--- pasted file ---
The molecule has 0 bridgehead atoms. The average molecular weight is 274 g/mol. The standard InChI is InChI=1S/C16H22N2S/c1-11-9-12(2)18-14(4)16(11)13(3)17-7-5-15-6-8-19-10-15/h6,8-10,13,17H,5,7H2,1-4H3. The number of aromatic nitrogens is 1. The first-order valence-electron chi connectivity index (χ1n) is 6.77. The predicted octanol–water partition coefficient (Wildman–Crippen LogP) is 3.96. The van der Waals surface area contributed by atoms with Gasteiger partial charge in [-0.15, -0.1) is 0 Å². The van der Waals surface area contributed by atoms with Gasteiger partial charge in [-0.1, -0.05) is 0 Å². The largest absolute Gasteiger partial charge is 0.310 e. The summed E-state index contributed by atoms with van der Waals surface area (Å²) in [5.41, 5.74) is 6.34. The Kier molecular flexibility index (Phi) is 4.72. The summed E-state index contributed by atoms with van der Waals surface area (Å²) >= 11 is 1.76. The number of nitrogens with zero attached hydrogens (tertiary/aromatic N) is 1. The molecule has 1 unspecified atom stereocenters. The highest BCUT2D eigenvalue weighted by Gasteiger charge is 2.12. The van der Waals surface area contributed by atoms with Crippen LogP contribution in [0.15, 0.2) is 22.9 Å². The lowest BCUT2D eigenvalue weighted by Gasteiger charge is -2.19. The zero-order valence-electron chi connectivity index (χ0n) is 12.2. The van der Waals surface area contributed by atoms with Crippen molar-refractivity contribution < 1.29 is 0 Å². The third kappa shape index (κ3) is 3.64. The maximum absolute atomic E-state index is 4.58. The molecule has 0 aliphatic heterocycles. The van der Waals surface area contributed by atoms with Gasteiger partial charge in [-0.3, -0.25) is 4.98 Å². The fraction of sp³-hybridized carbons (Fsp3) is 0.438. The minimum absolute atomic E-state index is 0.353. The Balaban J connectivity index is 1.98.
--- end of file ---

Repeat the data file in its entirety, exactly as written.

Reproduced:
The molecule has 0 bridgehead atoms. The average molecular weight is 274 g/mol. The standard InChI is InChI=1S/C16H22N2S/c1-11-9-12(2)18-14(4)16(11)13(3)17-7-5-15-6-8-19-10-15/h6,8-10,13,17H,5,7H2,1-4H3. The number of aromatic nitrogens is 1. The first-order valence-electron chi connectivity index (χ1n) is 6.77. The predicted octanol–water partition coefficient (Wildman–Crippen LogP) is 3.96. The van der Waals surface area contributed by atoms with Gasteiger partial charge in [-0.15, -0.1) is 0 Å². The van der Waals surface area contributed by atoms with Gasteiger partial charge in [-0.1, -0.05) is 0 Å². The largest absolute Gasteiger partial charge is 0.310 e. The summed E-state index contributed by atoms with van der Waals surface area (Å²) in [5.41, 5.74) is 6.34. The Kier molecular flexibility index (Phi) is 4.72. The summed E-state index contributed by atoms with van der Waals surface area (Å²) >= 11 is 1.76. The number of nitrogens with zero attached hydrogens (tertiary/aromatic N) is 1. The molecule has 1 unspecified atom stereocenters. The highest BCUT2D eigenvalue weighted by Gasteiger charge is 2.12. The van der Waals surface area contributed by atoms with Crippen LogP contribution in [0.15, 0.2) is 22.9 Å². The lowest BCUT2D eigenvalue weighted by Gasteiger charge is -2.19. The zero-order valence-electron chi connectivity index (χ0n) is 12.2. The van der Waals surface area contributed by atoms with Crippen molar-refractivity contribution < 1.29 is 0 Å². The third kappa shape index (κ3) is 3.64. The maximum absolute atomic E-state index is 4.58. The molecule has 0 aliphatic heterocycles. The van der Waals surface area contributed by atoms with Gasteiger partial charge in [-0.3, -0.25) is 4.98 Å². The fraction of sp³-hybridized carbons (Fsp3) is 0.438. The minimum absolute atomic E-state index is 0.353. The Balaban J connectivity index is 1.98.